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Temple of the Vedic Planetarium

Any topic related to science can be discussed here.
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Kismet
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Temple of the Vedic Planetarium

#1 Post by Kismet » August 8th, 2012, 10:30 pm

Hopefully some of you will get a bit of a kick from this.... :D


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Kismet
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Re: Temple of the Vedic Planetarium

#2 Post by Kismet » August 8th, 2012, 10:34 pm

More on Vedic cosmology:


Fia
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Re: Temple of the Vedic Planetarium

#3 Post by Fia » August 8th, 2012, 10:58 pm

Sorry Kismet, I don't have nearly an hour to spend currently. Why do you think we should watch this?

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Kismet
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Re: Temple of the Vedic Planetarium

#4 Post by Kismet » August 8th, 2012, 11:03 pm

Fia wrote:Sorry Kismet, I don't have nearly an hour to spend currently. Why do you think we should watch this?
Well, I just thought it would be a good jumping off point for more ranting about how people don't take "true" science seriously, but settle for some dumbed down mythological version....

Anyhow, you don't have to watch the whole thing to get a gist of what's going on, I think. But hey that's just me.

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Dave B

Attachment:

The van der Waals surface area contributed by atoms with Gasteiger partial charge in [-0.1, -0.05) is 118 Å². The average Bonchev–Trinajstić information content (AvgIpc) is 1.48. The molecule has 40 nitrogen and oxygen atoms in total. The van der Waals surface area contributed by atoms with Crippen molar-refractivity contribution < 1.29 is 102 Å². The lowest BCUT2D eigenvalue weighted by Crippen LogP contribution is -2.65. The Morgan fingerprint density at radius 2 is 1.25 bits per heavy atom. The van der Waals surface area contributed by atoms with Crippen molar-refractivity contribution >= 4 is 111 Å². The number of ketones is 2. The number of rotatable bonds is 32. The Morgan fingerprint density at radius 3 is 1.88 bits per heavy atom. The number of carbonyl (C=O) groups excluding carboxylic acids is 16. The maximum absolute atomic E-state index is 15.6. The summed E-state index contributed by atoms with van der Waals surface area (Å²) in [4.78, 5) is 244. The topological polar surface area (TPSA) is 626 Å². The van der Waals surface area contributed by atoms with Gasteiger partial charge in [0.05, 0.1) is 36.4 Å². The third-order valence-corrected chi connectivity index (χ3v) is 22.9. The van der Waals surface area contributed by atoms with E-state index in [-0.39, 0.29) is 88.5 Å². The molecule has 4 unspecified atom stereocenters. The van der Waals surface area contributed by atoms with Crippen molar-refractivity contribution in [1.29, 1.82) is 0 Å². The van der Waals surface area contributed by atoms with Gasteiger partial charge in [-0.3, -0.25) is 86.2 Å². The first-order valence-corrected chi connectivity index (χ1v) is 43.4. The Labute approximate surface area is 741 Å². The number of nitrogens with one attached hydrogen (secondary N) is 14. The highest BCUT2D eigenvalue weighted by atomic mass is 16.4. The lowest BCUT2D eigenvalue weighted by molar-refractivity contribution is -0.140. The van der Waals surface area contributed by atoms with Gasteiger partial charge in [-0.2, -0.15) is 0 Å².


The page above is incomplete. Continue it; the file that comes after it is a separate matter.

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Re: Temple of the Vedic Planetarium

#5 Post by Dave B » August 9th, 2012, 9:37 am

Well, I was astounded, many years ago, to find out the scope of Indian astronomy and mathematics many hundreds of years ago, even the Golden Age of Islamic science owed much to the observations and deductions of those early Indian scientists.

No doubt they also wrapped up their science in a thick layer of religion, it was the fashion of the time, every culture did it since everything was created and controlled by some supernatural entity was it not?

There is no room now for mysticism in science - fascination, surprise, delight etc. certainly but for it to be scientific, by definition, it has to be demonstrable, measurable and repeatable at will and open to critical examination to qualify. There is no "true" and "false" science, if it is not true then it is not science.
"Look forward; yesterday was a lesson, if you did not learn from it you wasted it."
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Kismet
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Re: Temple of the Vedic Planetarium

#6 Post by Kismet » August 9th, 2012, 6:48 pm

Dave B wrote:Well, I was astounded, many years ago, to find out the scope of Indian astronomy and mathematics many hundreds of years ago, even the Golden Age of Islamic science owed much to the observations and deductions of those early Indian scientists.
Yes, that is quite true.
Dave B wrote:No doubt they also wrapped up their science in a thick layer of religion, it was the fashion of the time, every culture did it since everything was created and controlled by some supernatural entity was it not?
Perhaps it still is? Isn't it begging the question to assume a naturalistic standpoint of science, rather than a supernatural one loaded with all kinds of auxiliary assumptions that were common back in the day?
Dave B wrote:There is no room now for mysticism in science - fascination, surprise, delight etc. certainly but for it to be scientific, by definition, it has to be demonstrable, measurable and repeatable at will and open to critical examination to qualify. There is no "true" and "false" science, if it is not true then it is not science.